How flapper fashion freed woman
As suffragettes cried out for the right to vote, a new androgynous silhouette surfaced on the fashion scene, turned out in mannish suits by day or flat-chested shifts by night, to dance the Charleston or listen to jazz.
"The spirit of the times was the emancipation of women and the female body," Sophie Grossiord, chief curator at Paris' Galliera fashion museum, told AFP ahead of Saturday's opening of "The Roaring Twenties, 1919-1929".
"They were exciting dynamic times," she said. "They set the stage for wear today."
As Picasso, Leger or Max Jacob took in the new Afro-jazz beat in their favourite Paris haunt and Gertrude Stein hung out with literary giants Ernest Hemingway or Ezra Pound, equally momentous creative change was afoot in the world of women's wear.
The exhibition, which runs until February 29, features 170 models and scores of accessories dished up by ground-breaking legacy-leaving designers of the time -- Paul Poiret, Jean Patou, Jeanne Lanvin, Perugia, Suzanne Talbot and Madeleine Vionnet.
With women in the post-war era shoving aside restrictive corsets and precision-moulded couture in the hopes of winning body freedom, the designers knocked out waists, brought up hemlines and all but suppressed the bust.
The result, in the cabaret heyday of Josephine Baker and Maurice Chevalier, was the loose dropped-waist shift worn to dance the Charleston, Fox-Trot or Blackbottom.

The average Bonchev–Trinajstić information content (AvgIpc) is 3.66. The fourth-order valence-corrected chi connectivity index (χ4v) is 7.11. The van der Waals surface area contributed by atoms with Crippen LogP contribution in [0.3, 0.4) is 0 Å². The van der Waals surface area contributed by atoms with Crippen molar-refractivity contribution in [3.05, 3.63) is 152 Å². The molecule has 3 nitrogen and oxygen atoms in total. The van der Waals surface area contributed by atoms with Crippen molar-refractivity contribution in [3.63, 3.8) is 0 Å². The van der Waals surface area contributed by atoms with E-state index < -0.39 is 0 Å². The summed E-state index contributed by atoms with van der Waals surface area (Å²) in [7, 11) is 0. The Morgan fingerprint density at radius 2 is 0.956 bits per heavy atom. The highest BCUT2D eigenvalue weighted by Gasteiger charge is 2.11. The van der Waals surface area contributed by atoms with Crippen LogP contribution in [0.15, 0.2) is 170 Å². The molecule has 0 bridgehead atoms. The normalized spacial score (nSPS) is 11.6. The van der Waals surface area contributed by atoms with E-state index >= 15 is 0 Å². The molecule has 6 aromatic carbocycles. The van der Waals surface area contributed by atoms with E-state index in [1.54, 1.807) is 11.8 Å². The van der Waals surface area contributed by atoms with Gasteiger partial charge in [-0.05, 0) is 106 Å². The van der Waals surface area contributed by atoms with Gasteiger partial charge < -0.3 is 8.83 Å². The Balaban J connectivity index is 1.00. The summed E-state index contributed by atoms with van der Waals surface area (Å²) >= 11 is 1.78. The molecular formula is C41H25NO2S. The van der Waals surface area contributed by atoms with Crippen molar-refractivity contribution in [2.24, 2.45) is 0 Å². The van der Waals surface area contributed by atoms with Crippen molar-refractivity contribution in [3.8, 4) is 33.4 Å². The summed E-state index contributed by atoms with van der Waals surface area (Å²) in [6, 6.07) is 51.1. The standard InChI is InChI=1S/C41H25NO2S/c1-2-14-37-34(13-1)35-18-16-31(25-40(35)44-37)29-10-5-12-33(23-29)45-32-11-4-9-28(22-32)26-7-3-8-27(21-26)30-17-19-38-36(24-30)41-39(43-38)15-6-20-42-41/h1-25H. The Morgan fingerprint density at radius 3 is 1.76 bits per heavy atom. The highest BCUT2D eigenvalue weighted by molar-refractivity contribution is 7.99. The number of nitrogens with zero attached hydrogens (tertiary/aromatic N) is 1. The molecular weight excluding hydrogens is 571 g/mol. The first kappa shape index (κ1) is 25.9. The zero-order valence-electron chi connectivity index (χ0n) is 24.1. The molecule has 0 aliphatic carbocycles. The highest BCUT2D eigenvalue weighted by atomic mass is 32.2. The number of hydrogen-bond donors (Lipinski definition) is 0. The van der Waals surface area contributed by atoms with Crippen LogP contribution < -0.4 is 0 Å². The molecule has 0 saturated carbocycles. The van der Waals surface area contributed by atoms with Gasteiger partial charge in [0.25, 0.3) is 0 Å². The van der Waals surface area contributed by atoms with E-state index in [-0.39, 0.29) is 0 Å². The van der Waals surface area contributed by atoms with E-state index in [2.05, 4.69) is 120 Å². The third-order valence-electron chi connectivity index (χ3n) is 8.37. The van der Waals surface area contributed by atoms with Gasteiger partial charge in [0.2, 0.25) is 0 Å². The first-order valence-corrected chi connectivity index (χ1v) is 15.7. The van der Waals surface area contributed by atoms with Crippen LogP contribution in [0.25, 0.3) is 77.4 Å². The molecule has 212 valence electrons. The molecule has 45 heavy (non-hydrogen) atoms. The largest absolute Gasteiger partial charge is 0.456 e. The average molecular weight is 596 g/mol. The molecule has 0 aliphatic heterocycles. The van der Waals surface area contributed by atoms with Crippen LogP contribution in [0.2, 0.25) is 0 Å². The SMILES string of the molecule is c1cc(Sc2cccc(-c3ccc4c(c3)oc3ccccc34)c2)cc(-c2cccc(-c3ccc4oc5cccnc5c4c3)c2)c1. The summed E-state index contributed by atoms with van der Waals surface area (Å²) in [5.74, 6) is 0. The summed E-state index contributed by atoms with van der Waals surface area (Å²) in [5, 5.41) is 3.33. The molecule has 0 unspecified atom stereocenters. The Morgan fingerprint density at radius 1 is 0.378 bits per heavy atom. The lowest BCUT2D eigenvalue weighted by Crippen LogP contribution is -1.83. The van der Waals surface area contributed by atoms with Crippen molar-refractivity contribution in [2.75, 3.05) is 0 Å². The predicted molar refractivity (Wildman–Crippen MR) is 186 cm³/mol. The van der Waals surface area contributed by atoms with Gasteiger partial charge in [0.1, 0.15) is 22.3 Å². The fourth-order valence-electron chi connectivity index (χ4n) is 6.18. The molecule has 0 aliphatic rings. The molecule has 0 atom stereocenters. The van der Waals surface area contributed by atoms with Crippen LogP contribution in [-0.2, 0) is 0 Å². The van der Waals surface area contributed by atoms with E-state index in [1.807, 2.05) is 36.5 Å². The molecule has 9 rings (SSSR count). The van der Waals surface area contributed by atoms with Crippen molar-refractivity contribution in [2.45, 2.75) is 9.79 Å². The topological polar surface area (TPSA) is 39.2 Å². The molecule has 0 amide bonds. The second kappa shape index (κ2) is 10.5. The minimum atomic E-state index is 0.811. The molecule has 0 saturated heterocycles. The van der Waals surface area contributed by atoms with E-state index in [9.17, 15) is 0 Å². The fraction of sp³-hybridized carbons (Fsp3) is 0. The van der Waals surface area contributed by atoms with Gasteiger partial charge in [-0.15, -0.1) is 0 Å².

With the new straight flapper-style came short sleek hair -- a revolution after centuries in which a women's hair was supposed to be her crowning glory -- often crammed under a "cloche" hat pulled down over the eyes, meaning women had to to look up to see where they were going.
As hems went up, shoes became important. And as cosmetics took on, Chanel launched its No 5 in 1921 while in 1925 Guerlain produced Shalimar and Lanvin retailed My Sin.
The flappers smoked cigarettes, adopted pyjamas for lounging around at home, wore make-up, formerly associated with prostitutes, and at their most mannish and sexually unclear wore ties, suits, bowler hats and sported monocles.
The decade also marked the triumph of iconic 20s designer, Coco Chanel, whose easy-to-wear fluid jersey outfits in simple shapes and neutral tones were made for the comfort and ease of the new 20th century woman.
"The jersey outfits became a basic for women though jerseys until the previous decade had been used for sportswear," said Grossiord. "Women would wear these until 4 or 5 in the afternoon when they'd change for the evening."
Like today's big-name designers, the exhibition also highlights the influences of the age on fashion -- Art Deco prints and Egyptian and Asian touches following the discovery of Tutankhamen's tomb in 1922 or an exhibit on Angkor Wat.
A Poiret jacket was even made out of a Russian embroidered table-cloth picked up by the couturier during a journey.
To top off the show, the Roaring 20s are also to be the theme of a series of other cultural events in Paris this autumn and winter, including film, song and even a display of crystal from the times at the Baccarat museum.
by Claire Rosemberg
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